Enjoy your weather and your garden!

February 24, 2019 | Unregistered CommenterKris P

We too have have had warm weather for February, your daffodils are wonderful, signifying spring to everyone. I found the warm weather made the snowdrops finish quickly, they are more used to the cold and wet in February! We haven't had much rain during this last month, I even went out one day and watered the snowdrops as they looked so dry!

February 25, 2019 | Unregistered CommenterPauline

Ah! shadows like those definitely say it must be spring; you don't get the same kind of shadows in winter. Great you are able to enjoy the garden and woodland so much at the moment; the amount of rain you receive sounds amazing.

February 26, 2019 | Unregistered CommenterChristina

Those Quince blooms are stunning! I'm happy that spring is happening for you! :)

February 26, 2019 | Unregistered CommenterBeth @ PlantPostings

Your naturalizing daffodils are beautiful and I chuckled over your 'Stump World.'

So beautiful! I'm swooning. Makes me so impatient for our winter to be over up here.

February 27, 2019 | Unregistered CommenterJason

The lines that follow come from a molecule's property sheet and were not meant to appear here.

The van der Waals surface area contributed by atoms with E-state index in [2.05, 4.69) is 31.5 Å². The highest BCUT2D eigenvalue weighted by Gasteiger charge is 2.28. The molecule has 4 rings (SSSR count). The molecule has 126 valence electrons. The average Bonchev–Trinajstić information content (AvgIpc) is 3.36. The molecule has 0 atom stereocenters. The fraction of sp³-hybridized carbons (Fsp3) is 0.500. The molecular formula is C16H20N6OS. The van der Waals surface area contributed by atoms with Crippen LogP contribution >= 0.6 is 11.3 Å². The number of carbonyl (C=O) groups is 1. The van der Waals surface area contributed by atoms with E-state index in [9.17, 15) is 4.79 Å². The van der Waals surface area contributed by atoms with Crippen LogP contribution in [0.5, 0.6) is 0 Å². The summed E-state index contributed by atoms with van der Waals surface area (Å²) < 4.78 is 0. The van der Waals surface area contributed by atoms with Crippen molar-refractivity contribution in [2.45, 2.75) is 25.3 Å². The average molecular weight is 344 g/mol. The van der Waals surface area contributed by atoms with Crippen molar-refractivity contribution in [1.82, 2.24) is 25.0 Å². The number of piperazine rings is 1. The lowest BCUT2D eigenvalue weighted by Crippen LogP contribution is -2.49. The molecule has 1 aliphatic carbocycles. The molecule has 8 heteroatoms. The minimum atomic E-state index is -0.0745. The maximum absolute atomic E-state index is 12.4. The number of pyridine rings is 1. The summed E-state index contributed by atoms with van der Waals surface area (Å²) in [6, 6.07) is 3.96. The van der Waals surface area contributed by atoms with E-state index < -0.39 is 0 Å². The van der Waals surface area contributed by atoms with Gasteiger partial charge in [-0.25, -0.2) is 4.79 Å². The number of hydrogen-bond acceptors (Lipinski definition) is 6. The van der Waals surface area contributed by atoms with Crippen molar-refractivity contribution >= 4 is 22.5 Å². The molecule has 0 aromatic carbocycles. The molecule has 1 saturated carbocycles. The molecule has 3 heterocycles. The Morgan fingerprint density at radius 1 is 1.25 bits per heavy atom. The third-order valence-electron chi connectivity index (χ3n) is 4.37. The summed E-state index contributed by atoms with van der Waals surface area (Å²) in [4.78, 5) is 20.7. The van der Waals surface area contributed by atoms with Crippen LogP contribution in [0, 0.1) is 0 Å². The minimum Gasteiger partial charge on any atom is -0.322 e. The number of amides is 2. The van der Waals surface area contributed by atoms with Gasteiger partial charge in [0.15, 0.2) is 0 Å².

Wow, wow, wow! You weren’t kidding, spring has definitely come early to your house. Yesterday, I found two golden crocus in bloom. I’m always thrilled when my first blooms are in February. But right now, it’s snowing! Oh well.

February 28, 2019 | Unregistered CommenterRobin Ruff Leja

Are you OK? Seen some awful pictures of tornadoes in Alabama??

March 4, 2019 | Unregistered CommenterDiana Studer

Hi Diana, thank you for your concern! We are about 2 hours from where the tornadoes came through, so we are fine. The area hit is very bad, and those people need a lot of prayer. Statistically, Alabama has more deadly tornadoes than any other state in the US, though there are other states with more tornadoes that are less deadly. The tornado that hit my house in 1990 was a less powerful one, but it gave me a deep appreciation of what these storms can do, and also what a difficult and long process recovery can be. I am always a bit nervous during "tornado season." Deb

March 4, 2019 | Registered CommenterDeborah Elliott

Your daffodils look lovely!

We have a few clumps of daffys, but nothing like yours.

I was happily surprised to have some hyacinths return this year. They put on a good (and fragrant!) show for a couple of weeks, although I think they've been zapped hard by our current cold snap -- 18 degrees last night and about 20 the night before.

At least we have some sun now after a very gloomy winter complete with record rainfall in February.

Glad to hear you are safe and sound after the severe weather that passed through Alabama.

March 5, 2019 | Unregistered CommenterAaron

Those daffodils are a heady sight for color-starved eyes. This is the time of year when winter gets old and I am getting impatient for the arrival of spring (which won't get here until April).

March 6, 2019 | Unregistered CommenterJean